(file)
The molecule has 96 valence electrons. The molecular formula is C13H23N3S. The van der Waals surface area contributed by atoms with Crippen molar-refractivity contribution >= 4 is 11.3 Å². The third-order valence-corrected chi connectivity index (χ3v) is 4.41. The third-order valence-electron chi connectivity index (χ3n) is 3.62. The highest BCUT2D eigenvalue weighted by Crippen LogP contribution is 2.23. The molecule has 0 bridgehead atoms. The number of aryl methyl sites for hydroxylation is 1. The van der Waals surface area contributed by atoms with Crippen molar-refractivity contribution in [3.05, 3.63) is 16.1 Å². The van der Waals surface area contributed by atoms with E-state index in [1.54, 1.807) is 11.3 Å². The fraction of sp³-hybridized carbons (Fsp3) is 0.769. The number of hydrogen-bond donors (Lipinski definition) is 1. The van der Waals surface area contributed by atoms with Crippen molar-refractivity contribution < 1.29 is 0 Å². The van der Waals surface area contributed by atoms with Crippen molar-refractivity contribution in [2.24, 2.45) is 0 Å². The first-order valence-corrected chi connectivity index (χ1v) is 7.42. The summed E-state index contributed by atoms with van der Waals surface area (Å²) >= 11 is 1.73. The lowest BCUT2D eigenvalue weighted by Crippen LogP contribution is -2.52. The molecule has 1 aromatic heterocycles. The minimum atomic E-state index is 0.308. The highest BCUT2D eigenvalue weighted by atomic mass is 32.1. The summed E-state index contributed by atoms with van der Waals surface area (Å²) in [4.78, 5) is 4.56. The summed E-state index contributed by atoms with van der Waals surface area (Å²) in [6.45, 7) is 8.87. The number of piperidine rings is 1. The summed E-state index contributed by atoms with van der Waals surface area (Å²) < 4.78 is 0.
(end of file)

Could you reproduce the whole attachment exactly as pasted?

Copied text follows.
The molecule has 96 valence electrons. The molecular formula is C13H23N3S. The van der Waals surface area contributed by atoms with Crippen molar-refractivity contribution >= 4 is 11.3 Å². The third-order valence-corrected chi connectivity index (χ3v) is 4.41. The third-order valence-electron chi connectivity index (χ3n) is 3.62. The highest BCUT2D eigenvalue weighted by Crippen LogP contribution is 2.23. The molecule has 0 bridgehead atoms. The number of aryl methyl sites for hydroxylation is 1. The van der Waals surface area contributed by atoms with Crippen molar-refractivity contribution in [3.05, 3.63) is 16.1 Å². The van der Waals surface area contributed by atoms with E-state index in [1.54, 1.807) is 11.3 Å². The fraction of sp³-hybridized carbons (Fsp3) is 0.769. The number of hydrogen-bond donors (Lipinski definition) is 1. The van der Waals surface area contributed by atoms with Crippen molar-refractivity contribution < 1.29 is 0 Å². The van der Waals surface area contributed by atoms with Crippen molar-refractivity contribution in [2.24, 2.45) is 0 Å². The first-order valence-corrected chi connectivity index (χ1v) is 7.42. The summed E-state index contributed by atoms with van der Waals surface area (Å²) >= 11 is 1.73. The lowest BCUT2D eigenvalue weighted by Crippen LogP contribution is -2.52. The molecule has 1 aromatic heterocycles. The minimum atomic E-state index is 0.308. The highest BCUT2D eigenvalue weighted by atomic mass is 32.1. The summed E-state index contributed by atoms with van der Waals surface area (Å²) in [4.78, 5) is 4.56. The summed E-state index contributed by atoms with van der Waals surface area (Å²) in [6.45, 7) is 8.87. The number of piperidine rings is 1. The summed E-state index contributed by atoms with van der Waals surface area (Å²) < 4.78 is 0.